My eyes scanned the ground for knapped flint points that would betray the past presence of the ancient hunter whose food may have been laced with some of the very atoms that now feed me. I considered the various people who would eat their fill of this garden’s bounty, building their cells with the same elements that inhabit my flesh and bones. My thoughts turned to Olga and Ciro, friends from Mexico who would grace part of the garden with their maíz and calabazas, connecting this small plot to the memory of their home in Cacahuatal.
In my work on the land, I am cultivating communion. I am participating in the sacred, mysterious, cosmic dance of God, a dance of intimate relationship. My participation in this daily earthly sacrament has enriched my participation in the Sunday Eucharist. Even as I join my community in the weekly celebration of the Mass, the glowing foliage of sunlit trees outside the chapel windows enhances my sense of Christ present in the sacred liturgy. Bread and wine that embody our God are rooted in the wheat and grapes that were once bound to earth and tended by human hands.
I am challenged to see beyond the physical presence of those earth elements to embrace the mystical communion of the Holy One in all creation as reflected in the soil, air, sunlight, and water that lent their elements to the formation of that very bread and the fermentation of that wine in which God has deemed valuable to reside.
In a conversation with God, the writer of the book of Wisdom touches on this divine immanence: “How could a thing remain, unless you willed it; or be preserved, had it not been called forth by you? But you spare all things because they are yours, O God and lover of souls, for your imperishable spirit is in all things” (Wis. 11:25–12:1).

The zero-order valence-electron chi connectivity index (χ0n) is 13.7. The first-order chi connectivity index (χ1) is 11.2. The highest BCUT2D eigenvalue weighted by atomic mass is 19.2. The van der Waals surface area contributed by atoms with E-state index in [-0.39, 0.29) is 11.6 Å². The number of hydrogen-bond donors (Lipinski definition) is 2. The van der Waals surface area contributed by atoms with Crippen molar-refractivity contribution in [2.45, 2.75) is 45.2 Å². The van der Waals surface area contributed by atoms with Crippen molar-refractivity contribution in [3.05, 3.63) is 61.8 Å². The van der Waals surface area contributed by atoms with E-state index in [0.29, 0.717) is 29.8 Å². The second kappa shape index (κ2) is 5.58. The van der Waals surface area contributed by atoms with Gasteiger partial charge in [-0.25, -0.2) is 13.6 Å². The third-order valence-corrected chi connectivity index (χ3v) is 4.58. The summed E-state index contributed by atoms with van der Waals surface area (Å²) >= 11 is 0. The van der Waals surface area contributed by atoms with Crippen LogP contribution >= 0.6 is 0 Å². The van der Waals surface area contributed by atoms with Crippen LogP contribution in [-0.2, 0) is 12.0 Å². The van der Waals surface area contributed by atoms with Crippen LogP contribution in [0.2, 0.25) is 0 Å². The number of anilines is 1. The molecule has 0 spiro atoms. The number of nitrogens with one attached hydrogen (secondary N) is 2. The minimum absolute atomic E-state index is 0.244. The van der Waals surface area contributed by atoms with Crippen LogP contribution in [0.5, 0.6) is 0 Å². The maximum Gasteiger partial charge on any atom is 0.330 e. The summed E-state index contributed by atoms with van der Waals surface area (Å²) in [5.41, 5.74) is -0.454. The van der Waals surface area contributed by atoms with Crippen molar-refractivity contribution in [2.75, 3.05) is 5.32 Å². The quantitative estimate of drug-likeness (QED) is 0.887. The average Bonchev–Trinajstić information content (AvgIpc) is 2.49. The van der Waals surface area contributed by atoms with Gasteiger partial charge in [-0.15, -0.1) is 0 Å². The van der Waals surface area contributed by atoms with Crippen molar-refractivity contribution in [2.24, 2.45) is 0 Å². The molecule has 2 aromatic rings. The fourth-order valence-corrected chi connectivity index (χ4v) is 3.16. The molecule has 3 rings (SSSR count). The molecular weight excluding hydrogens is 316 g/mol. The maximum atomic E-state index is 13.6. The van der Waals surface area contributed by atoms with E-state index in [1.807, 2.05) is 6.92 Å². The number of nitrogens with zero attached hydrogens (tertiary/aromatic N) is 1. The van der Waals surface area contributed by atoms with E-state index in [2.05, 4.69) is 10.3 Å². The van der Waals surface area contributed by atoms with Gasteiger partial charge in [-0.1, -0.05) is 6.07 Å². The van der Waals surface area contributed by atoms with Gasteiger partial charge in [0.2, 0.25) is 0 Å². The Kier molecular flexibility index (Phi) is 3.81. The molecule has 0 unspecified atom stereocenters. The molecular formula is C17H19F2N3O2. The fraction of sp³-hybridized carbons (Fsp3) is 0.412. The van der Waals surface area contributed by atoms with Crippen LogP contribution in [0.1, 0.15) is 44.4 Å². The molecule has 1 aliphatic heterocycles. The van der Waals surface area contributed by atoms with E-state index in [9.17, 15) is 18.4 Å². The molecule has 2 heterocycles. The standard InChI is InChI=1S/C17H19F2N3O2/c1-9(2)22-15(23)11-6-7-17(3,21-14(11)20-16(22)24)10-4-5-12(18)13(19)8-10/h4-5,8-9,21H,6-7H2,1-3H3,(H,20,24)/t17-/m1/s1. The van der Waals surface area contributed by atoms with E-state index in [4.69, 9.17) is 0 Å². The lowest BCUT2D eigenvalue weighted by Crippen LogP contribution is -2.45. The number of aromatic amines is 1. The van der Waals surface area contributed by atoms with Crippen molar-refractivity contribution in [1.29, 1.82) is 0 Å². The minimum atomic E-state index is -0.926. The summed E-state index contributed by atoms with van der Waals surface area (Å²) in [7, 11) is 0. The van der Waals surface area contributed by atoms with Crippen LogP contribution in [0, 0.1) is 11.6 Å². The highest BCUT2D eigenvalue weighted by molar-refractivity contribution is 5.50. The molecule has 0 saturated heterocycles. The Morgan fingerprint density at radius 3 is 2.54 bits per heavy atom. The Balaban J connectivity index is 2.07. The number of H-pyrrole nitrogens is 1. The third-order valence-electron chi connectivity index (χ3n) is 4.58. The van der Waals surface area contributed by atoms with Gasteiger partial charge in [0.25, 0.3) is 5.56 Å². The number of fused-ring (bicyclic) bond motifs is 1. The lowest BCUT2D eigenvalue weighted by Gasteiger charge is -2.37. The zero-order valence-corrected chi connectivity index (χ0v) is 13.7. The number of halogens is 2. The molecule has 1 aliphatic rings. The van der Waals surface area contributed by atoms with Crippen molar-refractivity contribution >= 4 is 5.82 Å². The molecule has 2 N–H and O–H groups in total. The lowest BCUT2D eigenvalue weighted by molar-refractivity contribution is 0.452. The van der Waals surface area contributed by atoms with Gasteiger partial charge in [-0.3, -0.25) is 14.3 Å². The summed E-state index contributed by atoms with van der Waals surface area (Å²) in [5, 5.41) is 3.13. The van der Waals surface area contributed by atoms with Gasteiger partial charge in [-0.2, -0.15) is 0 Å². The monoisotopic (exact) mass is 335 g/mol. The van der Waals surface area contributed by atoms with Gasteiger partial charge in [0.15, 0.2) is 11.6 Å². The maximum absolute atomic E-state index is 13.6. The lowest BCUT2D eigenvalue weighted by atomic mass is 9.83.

I hear those words through ears tuned to the Eucharist. The Body of Christ is alive in all the diverse and abundant life of this earth, in the teeming masses of humanity as well as in forest fecundity, the opulence of oceans, and the sheer determination of the desert. I am one in Christ, who became the earth to show us how to live as people connected to a bigger reality. There is only one Earth, abounding with life. We are really one people, a significant yet limited expression of that life. We share in the earth as a living expression of that communion we take and eat.
The truth of our communion is revealed in every breath we take. Our mystical connection is made real in the shared soil, earth itself that is broken to provide our food. We are given life in the water that drains the hollows of this farm and every other peasant landholding across the planet, water that feeds the snow and rain, that runs in rivers and fills the oceans, that saturates every catechumen coming in joy to the Easter sacraments.
Earth is a sacred text, revealing to us the divine mystery. In my ongoing efforts to live in communion with this land, I have read that text, and it has increased my sense of wonder and awe for the living presence of God. The Eucharist is not some disconnected ritual in its own distinct little box in my life, but rather a deeply relational celebration that confirms my intimacy not only with the Christ of sacred rite, but with every living expression of God that graces this earth.
This article was originally published in the April 2011 issue of U.S. Catholic.